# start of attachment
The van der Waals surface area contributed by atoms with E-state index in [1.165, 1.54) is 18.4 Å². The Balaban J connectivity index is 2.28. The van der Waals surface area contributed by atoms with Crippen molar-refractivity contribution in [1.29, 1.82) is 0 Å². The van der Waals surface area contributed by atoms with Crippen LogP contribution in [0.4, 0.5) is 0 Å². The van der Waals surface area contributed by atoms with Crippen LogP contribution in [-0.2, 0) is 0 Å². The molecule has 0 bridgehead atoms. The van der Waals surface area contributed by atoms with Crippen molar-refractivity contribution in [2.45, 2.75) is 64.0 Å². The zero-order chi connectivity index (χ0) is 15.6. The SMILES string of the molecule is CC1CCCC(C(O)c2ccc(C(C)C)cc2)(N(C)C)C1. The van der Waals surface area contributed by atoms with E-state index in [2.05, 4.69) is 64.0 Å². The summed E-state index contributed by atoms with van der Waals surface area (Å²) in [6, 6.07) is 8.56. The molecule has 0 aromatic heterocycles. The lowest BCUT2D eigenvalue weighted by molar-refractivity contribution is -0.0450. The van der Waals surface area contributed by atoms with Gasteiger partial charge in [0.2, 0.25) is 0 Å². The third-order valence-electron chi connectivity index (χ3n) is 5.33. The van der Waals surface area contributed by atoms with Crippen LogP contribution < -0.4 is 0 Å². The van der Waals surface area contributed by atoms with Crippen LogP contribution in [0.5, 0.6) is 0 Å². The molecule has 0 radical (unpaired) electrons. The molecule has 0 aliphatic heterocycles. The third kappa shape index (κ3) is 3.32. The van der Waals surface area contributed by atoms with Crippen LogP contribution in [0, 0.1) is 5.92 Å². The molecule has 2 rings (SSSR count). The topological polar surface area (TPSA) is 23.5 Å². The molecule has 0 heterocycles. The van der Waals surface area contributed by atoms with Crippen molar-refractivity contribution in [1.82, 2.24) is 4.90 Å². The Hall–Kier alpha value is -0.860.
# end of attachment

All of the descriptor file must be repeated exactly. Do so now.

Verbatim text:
The van der Waals surface area contributed by atoms with E-state index in [1.165, 1.54) is 18.4 Å². The Balaban J connectivity index is 2.28. The van der Waals surface area contributed by atoms with Crippen molar-refractivity contribution in [1.29, 1.82) is 0 Å². The van der Waals surface area contributed by atoms with Crippen LogP contribution in [0.4, 0.5) is 0 Å². The van der Waals surface area contributed by atoms with Crippen LogP contribution in [-0.2, 0) is 0 Å². The molecule has 0 bridgehead atoms. The van der Waals surface area contributed by atoms with Crippen molar-refractivity contribution in [2.45, 2.75) is 64.0 Å². The zero-order chi connectivity index (χ0) is 15.6. The SMILES string of the molecule is CC1CCCC(C(O)c2ccc(C(C)C)cc2)(N(C)C)C1. The van der Waals surface area contributed by atoms with E-state index in [2.05, 4.69) is 64.0 Å². The summed E-state index contributed by atoms with van der Waals surface area (Å²) in [6, 6.07) is 8.56. The molecule has 0 aromatic heterocycles. The lowest BCUT2D eigenvalue weighted by molar-refractivity contribution is -0.0450. The van der Waals surface area contributed by atoms with Gasteiger partial charge in [0.2, 0.25) is 0 Å². The third-order valence-electron chi connectivity index (χ3n) is 5.33. The van der Waals surface area contributed by atoms with Crippen LogP contribution < -0.4 is 0 Å². The van der Waals surface area contributed by atoms with Crippen LogP contribution in [0.5, 0.6) is 0 Å². The molecule has 0 radical (unpaired) electrons. The molecule has 0 aliphatic heterocycles. The third kappa shape index (κ3) is 3.32. The van der Waals surface area contributed by atoms with Crippen LogP contribution in [0, 0.1) is 5.92 Å². The molecule has 2 rings (SSSR count). The topological polar surface area (TPSA) is 23.5 Å². The molecule has 0 heterocycles. The van der Waals surface area contributed by atoms with Crippen molar-refractivity contribution in [1.82, 2.24) is 4.90 Å². The Hall–Kier alpha value is -0.860.